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Riad Khanfar and Rased Palestine

27 October 2022

Involving youth and women in the electoral process in Palestine

A coalition of 20 civil society organisations, Rased Palestine trained 48 young electoral observers for the March 2022 elections in the West Bank.

Riad Khanfar and Rased Palestine

Last December and March, Palestinians from the West Bank voted in municipal elections, the first time they were able to vote in five years.

These elections followed the last-minute cancellation of much anticipated parliamentary and presidential elections in May 2021. For many young people, these elections were the first time they were able to exercise their right to vote.

Rased Palestine played an important role during this second phase in March 2022, raising awareness among young people and women about the electoral processes, monitoring the elections, and now in the post-electoral period, observing how elected politicians are delivering on their electoral promises. They were the largest youth network during these elections.


Coordinated by Riad Khanfar, who also leads the Madarat Center for Community Development, Rased is a coalition of 20 organisations working across the West Bank, that is working to develop young people and women’s role within society as active citizens.

“We realised that these elections were a unique opportunity for young people to see democracy in action. Up to now, it has all been theoretical as there is no clear democratic calendar in Palestine. We never know when the next election might take place. We knew we had to seize this opportunity. We quickly put in place a project to engage young people and women in the electoral process,” says Riad in conversation with EED from his office in Nablus.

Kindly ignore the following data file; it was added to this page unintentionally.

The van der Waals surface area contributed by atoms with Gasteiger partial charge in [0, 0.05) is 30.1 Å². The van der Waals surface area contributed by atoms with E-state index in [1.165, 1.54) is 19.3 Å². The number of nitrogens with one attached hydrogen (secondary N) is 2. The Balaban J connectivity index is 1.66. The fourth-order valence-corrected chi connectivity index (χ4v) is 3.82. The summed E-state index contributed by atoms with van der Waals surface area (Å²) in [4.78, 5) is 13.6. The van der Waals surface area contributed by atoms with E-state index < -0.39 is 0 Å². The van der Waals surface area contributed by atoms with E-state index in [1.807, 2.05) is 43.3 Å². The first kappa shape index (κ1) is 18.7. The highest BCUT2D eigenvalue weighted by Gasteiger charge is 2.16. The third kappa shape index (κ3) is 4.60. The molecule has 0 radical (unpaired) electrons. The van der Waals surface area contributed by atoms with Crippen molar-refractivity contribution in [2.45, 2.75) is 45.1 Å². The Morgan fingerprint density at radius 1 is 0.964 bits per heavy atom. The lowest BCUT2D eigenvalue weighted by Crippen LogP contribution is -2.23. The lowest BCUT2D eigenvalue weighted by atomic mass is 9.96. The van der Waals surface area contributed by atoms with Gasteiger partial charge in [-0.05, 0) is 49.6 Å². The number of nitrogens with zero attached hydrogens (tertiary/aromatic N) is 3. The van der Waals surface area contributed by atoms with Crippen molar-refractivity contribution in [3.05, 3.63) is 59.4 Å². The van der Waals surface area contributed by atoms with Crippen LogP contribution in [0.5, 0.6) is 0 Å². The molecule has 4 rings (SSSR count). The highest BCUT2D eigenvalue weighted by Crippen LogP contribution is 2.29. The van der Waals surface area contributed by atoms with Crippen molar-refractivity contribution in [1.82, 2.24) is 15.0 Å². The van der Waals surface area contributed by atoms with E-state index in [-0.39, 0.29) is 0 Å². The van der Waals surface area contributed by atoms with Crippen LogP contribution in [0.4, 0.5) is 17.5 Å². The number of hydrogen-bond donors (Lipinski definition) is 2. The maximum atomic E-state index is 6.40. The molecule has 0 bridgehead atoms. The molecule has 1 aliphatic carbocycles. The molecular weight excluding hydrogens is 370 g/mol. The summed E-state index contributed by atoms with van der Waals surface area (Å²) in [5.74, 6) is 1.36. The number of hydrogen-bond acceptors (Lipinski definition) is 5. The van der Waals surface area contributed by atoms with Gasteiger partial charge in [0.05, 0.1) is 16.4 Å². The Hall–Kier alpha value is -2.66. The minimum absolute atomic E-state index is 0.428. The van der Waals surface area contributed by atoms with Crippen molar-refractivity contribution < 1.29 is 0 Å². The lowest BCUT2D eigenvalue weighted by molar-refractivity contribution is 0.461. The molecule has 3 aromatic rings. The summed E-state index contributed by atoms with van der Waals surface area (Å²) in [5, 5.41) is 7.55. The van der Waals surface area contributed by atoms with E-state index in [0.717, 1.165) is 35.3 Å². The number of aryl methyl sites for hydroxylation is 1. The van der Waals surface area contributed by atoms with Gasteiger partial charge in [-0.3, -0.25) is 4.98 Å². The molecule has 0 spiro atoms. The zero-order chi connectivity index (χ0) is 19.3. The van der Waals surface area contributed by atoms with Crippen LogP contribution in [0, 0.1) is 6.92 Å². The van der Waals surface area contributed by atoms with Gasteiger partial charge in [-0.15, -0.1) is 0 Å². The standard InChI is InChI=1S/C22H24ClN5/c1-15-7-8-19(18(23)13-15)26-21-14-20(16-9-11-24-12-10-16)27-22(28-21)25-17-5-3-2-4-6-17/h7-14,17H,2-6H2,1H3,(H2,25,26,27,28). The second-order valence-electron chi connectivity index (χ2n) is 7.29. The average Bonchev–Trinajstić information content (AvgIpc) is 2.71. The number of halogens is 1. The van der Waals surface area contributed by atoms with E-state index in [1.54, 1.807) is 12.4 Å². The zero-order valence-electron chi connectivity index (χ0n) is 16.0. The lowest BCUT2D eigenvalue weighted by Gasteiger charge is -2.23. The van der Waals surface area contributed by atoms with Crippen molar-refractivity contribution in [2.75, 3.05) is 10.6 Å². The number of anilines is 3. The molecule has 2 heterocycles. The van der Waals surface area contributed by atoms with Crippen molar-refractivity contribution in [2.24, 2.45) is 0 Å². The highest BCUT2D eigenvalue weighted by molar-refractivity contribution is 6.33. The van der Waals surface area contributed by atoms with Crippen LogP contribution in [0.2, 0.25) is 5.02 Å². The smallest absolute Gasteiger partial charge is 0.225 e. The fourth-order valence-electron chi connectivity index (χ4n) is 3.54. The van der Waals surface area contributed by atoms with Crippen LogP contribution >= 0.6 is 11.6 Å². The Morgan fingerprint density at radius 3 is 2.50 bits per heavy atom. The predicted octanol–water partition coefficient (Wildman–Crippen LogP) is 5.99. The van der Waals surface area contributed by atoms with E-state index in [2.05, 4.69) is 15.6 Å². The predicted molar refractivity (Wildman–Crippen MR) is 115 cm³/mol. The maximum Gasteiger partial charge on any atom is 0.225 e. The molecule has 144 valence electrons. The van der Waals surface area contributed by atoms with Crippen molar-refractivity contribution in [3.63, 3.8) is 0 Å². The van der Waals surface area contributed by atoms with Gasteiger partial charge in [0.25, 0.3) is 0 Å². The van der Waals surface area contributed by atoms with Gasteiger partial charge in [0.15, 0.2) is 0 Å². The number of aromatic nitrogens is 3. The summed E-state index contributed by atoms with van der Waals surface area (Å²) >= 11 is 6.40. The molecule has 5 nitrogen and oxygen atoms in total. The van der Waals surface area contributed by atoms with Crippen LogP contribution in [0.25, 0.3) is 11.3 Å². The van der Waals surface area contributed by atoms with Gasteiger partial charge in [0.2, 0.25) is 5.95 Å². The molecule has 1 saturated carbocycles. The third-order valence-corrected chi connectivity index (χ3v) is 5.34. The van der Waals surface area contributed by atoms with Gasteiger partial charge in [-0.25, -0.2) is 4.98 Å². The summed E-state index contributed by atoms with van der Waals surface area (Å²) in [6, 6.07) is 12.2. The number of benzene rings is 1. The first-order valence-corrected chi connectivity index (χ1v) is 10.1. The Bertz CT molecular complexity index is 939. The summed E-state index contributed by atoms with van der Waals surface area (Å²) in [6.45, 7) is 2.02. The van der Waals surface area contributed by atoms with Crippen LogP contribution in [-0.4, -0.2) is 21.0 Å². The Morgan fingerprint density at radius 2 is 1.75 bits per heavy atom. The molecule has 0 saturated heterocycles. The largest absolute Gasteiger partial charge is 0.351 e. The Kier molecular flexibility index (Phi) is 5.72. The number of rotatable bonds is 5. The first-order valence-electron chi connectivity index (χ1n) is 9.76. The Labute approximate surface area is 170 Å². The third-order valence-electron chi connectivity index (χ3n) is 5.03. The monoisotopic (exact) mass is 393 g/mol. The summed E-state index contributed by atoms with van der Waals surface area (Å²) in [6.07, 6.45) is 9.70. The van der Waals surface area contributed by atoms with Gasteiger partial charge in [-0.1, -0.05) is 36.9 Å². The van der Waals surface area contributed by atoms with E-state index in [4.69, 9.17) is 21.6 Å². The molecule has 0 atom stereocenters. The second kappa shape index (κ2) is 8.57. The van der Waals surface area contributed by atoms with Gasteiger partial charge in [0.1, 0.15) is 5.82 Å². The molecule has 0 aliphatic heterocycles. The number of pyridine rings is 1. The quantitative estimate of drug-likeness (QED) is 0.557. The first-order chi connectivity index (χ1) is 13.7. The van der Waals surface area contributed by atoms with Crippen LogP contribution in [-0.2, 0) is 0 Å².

EED provided Rased with an emergency grant to enable them to carry out this important task.

The network recruited a team of 48 young electoral observers who were trained in best practices of electoral monitoring. As the project was launched just weeks before the second phase of elections, to save time, these observers then in turn trained their colleagues so that in the end there was a network of nearly 400 qualified observers.


Wide ranging public-awareness campaign

Rased also implemented a wide ranging public awareness campaign via social media, particularly through their Facebook page, and via local radio stations, teaming up with EED partner Baladna radio for the campaign.

Coordinated from three areas of Palestine, Rased ensured that the process was as inclusive as possible, with the campaign also engaging with youth and women in refugee camps, and in particularly remote and marginalised areas, including with the Samaritan community in the Nablus area, one of the smallest religious community in the world.

Riad believes that so far the project has been a big success. “All our observers participated in elections for the first time and they felt they added real value and they were contributing towards the process. They represented and held up the law by documenting violations. They felt this empowered them. They worked day and night during the electoral period, and most of them are now highly motivated to continue working with us during the post-election phase,” he says.


Accountability key to the future

He recounts that the observers have also attended training on accountability, and they are now actively tracking local councils to make sure they are delivering on electoral promises, via a National Youth Team for Social Accountability, set up as part of the initiative.

He also notes that the Palestinian Central Electoral Council (CEC) welcomed Rased’s observations on the electoral process, and many of these were included in their final report. The CEC has also agreed that Rased is a key member of the election observance group in the future.

Riad initially became involved with the Rased movement in Jordan as a student, and he is proud of Rased Palestine’s work to date. Recently, he and his colleagues were asked to advise Rased Lebanon on setting up their operations. “The local electoral system is similar in our two countries. We shared our experience and helped them start off,” he says.
For Riad, this experience has ‘put Rased on the map’. “Accountability is a long process,” he says.

This article reflects the views of the grantee featured and does not necessarily represent the official opinion of the European Endowment for Democracy, the European Commission or any other European State or other contributors to EED.